Tuesday, October 10, 2017
Court of Appeal:
Admission to Bar Didn’t Boost Husband’s Earning Capacity
By a MetNews Staff Writer
The bleak job prospects for new attorneys was reflected in an opinion Friday by the Fourth District Court of Appeal which holds that a new admittee’s status as a lawyer did not substantially increase his earning capacity so as to render his wife entitled, in a dissolution action, to reimbursement for community contributions to his legal education.
At issue was whether Family Code §2641(b)(1) applied. It provides:
“The community shall be reimbursed for community contributions to education or training of a party that substantially enhances the earning capacity of the party.”
San Diego Superior Court Judge Gerald C. Jessop said that to order reimbursement, “[t]here must be evidence that the education substantially or demonstratively enhances earnings,” and observed:
“That evidence is missing. It’s speculative at best. Consequently, the Court is denying that request.”
The ruling came in the action for the dissolution of the marriage of William D. Powell, admitted to practice on Feb. 28, 2014, and Cara Powell. The community financed William Powell’s education at an unaccredited law school while he was working full time as a home theater installer.
‘Ticket to Prosperity’
Div. One of the appeals court affirmed in an opinion by Justice Cynthia Aaron, who quoted a 2008 Court of Appeal opinion as saying:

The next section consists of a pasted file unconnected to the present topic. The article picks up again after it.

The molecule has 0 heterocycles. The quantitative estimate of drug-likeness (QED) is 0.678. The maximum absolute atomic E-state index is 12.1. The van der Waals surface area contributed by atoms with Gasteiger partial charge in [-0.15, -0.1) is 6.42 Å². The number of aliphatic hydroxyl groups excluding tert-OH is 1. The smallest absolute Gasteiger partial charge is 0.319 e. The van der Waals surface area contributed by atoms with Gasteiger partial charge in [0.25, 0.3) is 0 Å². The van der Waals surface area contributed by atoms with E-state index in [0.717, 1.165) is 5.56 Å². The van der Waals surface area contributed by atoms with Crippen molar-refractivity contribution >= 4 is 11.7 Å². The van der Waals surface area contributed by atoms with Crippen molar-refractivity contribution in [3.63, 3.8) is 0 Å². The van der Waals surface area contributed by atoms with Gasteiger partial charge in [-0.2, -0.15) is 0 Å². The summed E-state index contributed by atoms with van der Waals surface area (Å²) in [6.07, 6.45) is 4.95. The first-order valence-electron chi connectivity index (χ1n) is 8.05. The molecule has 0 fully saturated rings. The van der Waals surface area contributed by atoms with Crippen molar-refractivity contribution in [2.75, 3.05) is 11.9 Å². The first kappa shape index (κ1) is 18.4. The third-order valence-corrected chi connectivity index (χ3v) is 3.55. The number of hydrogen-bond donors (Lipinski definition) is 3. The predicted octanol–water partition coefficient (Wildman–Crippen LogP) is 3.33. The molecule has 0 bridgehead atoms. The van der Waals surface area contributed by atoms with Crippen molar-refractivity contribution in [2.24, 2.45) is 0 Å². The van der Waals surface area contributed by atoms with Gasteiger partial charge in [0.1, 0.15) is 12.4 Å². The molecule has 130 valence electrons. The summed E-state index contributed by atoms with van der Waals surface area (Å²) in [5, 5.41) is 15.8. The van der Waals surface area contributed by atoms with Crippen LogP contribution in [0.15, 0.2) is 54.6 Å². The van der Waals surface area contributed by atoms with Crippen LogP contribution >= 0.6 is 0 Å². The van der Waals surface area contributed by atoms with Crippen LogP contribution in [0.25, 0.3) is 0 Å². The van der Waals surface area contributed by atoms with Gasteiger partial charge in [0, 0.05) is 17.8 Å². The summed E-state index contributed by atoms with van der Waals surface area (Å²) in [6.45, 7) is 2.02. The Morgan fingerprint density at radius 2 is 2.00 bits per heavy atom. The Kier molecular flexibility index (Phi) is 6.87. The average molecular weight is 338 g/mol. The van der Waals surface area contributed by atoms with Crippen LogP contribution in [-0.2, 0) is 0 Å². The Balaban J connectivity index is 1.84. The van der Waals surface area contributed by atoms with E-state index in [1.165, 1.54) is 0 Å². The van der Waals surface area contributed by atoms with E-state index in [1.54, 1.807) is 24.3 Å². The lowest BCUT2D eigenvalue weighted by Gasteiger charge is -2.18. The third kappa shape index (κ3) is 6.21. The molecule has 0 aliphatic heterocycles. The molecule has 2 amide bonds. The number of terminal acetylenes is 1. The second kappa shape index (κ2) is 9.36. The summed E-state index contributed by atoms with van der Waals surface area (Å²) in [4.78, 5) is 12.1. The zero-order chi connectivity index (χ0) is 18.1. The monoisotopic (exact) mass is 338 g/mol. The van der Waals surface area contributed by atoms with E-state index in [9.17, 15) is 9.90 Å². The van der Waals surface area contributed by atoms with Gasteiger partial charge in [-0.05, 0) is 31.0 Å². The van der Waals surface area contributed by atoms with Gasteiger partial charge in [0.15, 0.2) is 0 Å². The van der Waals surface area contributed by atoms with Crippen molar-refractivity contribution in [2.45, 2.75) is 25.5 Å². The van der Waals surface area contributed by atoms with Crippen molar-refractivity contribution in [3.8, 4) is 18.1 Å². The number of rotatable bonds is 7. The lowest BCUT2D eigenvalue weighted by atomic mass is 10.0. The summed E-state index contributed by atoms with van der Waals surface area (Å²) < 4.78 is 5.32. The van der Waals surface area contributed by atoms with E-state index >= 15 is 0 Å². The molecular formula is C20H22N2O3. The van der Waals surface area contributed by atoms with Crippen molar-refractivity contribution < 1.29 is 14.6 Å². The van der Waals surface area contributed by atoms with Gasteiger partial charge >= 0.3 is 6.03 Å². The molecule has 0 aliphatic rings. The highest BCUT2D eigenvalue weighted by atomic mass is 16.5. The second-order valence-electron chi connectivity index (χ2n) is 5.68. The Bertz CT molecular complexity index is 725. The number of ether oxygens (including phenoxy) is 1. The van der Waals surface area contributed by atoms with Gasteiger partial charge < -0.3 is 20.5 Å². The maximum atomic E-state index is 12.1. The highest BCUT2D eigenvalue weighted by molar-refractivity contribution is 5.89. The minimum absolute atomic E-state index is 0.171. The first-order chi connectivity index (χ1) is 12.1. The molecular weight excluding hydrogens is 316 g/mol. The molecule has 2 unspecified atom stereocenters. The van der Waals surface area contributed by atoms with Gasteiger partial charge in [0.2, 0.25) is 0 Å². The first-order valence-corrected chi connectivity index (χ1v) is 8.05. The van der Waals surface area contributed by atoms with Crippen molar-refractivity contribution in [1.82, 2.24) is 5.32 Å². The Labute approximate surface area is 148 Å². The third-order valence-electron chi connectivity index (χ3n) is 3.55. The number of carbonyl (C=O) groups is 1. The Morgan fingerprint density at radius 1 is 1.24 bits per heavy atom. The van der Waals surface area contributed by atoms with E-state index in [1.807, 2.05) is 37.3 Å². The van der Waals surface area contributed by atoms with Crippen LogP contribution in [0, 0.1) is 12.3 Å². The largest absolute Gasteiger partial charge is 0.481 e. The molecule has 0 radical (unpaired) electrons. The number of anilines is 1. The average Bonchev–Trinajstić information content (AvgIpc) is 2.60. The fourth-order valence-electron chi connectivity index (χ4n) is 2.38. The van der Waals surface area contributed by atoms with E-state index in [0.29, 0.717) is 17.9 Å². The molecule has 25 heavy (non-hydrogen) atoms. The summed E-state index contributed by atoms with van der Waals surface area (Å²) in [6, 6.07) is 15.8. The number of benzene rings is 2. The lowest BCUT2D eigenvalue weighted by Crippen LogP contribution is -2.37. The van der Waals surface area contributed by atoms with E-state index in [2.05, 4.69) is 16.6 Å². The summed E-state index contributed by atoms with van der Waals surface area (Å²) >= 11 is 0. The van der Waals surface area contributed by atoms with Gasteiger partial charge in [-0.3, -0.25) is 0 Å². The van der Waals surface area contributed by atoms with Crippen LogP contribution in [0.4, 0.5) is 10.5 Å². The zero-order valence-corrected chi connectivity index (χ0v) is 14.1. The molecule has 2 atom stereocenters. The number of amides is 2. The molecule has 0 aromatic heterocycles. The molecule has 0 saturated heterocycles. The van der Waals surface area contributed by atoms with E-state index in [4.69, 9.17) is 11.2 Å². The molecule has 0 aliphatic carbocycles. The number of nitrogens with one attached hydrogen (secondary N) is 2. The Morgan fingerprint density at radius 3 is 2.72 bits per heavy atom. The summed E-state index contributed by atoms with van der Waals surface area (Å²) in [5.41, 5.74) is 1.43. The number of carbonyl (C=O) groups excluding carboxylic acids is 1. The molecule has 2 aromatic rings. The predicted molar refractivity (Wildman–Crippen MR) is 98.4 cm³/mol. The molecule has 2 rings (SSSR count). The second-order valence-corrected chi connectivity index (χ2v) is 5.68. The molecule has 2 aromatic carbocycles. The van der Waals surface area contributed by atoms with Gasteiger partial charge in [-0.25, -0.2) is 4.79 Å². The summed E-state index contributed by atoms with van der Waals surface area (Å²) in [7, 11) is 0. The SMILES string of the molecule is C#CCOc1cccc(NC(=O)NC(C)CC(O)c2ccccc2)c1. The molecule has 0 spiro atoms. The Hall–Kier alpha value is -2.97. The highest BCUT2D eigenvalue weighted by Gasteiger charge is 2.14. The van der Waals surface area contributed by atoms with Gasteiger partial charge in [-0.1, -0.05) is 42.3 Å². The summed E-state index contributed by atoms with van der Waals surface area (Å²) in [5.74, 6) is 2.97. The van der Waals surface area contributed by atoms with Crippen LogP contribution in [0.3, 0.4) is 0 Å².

“A law degree is not a ticket to prosperity.”
“In this case, as William aptly points out, Cara argued that William’s legal education substantially enhanced his earning capacity because he became capable of practicing law as an attorney and that the only reason that William had gone to law school was to increase his earning capacity, but presented little or no evidence to demonstrate that his legal education in fact substantially enhanced his earning capacity. For example, Cara presented no expert witnesses to testify regarding the income that William was reasonably capable of earning based on his personal attributes and the employment market….”
“On this record, it is highly speculative whether William’s legal education substantially enhanced his earning capacity. William possessed marketable skills as a full-time electrician installing home theaters, and he had been steadily employed in that capacity for at least seven years. There was no evidence in the record that he had a reasonable prospect of being hired or earning more as a full-time attorney. In fact, the evidence showed that William had received no offers of full time employment as an attorney. His income increased somewhat after he graduated law school because of tutoring jobs and occasional legal work. However, William also incurred many expenses in connection with trying to build a legal practice….We discern no abuse of discretion by the court, which cited the correct legal standard and relevant case law, in its finding that there was insufficient evidence that William’s legal education substantially increased his earning capacity.”
The case is Marriage of Powell, D071322.
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